Nanowrimo (NAtional NOvel WRIting MOnth) is a time when writers across the world take 30 days to write at least 50,000 words. You have an online community to support you along this journey with many tips and forums on how to make it to the 50,000 word mark. Why this number? It’s approximately the length of The Great Gatsby.
Many people have criticized this method of encouraging would-be writers. I’ve heard all sorts of condemnations.
1- Not everyone is meant to be a writer- isn’t this just creating a lot of garbage writing into the world? There’s enough novels and novelists as it is!
It’s true that not everyone will be a writer. But for some people, like myself, find writing to be therapeutic. So regardless of whether you become a big-time published author, a small-time niche writer or someone whose manuscripts never see the light of day at least you had the chance to put yourself to the test. The worst thing that could happen is that you will learn something about yourself through the reflective process of writing as well as build up your stamina for writing longer pieces.
2- You can’t really write a quality piece in a month. It’s going to look sloppy.
True, but this would just be a first-draft. I’d be hard-pressed to publish something I wrote that quickly although that’s exactly what the 3-Day Novel Contest attempts to do and they seem to be a successful creative community.
3- No one cares about your novel.
That might be true. But then again, maybe someone will.
But let me share with you the #1 reason why I love Nanowrimo. It comes from observing my own novelist father over the years and how he has supported other potential writers. I have come across many people in my life who are naturally creative and full of great ideas. And more often than not, they always say a similar thing.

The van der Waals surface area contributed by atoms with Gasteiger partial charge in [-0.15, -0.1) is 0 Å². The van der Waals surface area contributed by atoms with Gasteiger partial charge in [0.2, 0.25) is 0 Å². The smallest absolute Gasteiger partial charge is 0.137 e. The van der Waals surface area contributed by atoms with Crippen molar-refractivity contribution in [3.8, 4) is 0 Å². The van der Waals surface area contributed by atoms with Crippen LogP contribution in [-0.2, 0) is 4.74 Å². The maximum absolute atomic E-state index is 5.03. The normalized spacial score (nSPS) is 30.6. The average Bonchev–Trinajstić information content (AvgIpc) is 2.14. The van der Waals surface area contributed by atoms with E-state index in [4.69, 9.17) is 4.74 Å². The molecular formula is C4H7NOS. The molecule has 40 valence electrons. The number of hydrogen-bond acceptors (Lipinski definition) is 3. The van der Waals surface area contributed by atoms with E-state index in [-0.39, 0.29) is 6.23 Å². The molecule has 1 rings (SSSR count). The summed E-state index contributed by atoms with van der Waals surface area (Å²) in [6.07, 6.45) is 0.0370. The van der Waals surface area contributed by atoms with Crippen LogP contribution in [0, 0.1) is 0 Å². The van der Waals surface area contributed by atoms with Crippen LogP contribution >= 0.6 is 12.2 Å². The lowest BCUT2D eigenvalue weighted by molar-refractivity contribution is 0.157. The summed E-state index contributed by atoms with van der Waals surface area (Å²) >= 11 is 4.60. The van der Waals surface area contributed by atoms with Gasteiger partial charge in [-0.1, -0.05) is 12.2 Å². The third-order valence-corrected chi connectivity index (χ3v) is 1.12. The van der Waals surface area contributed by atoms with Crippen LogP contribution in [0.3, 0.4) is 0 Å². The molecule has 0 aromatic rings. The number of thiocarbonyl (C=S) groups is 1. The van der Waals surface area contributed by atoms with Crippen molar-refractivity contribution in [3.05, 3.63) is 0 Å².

I’ve got a great idea for a novel or book.
You’ve got a great idea. Well that’s fantastic. I’ve got a great idea too. In fact, I’ve got hundreds of them! But what are you going to do about it? Where are you going to start?
The difference between someone who has the potential to be published and a person who has zero chance are pretty clear. The person who has the potential actually has written something of substantial length that they can show to a person. The person who has zero to little chance has nothing but enthusiasm and an idea.
So that’s why I love Nanowrimto. At the very least puts you to the test to see if you can actually make that novel come to fruition. If you have words on a page then you have a foundation you can continue to grow and build. You can criticize Nanowrimo all you want, but it has helped many best-selling novels get off the ground. And maybe one of them will be yours- or even mine!
Check out nanowrimo.org for more!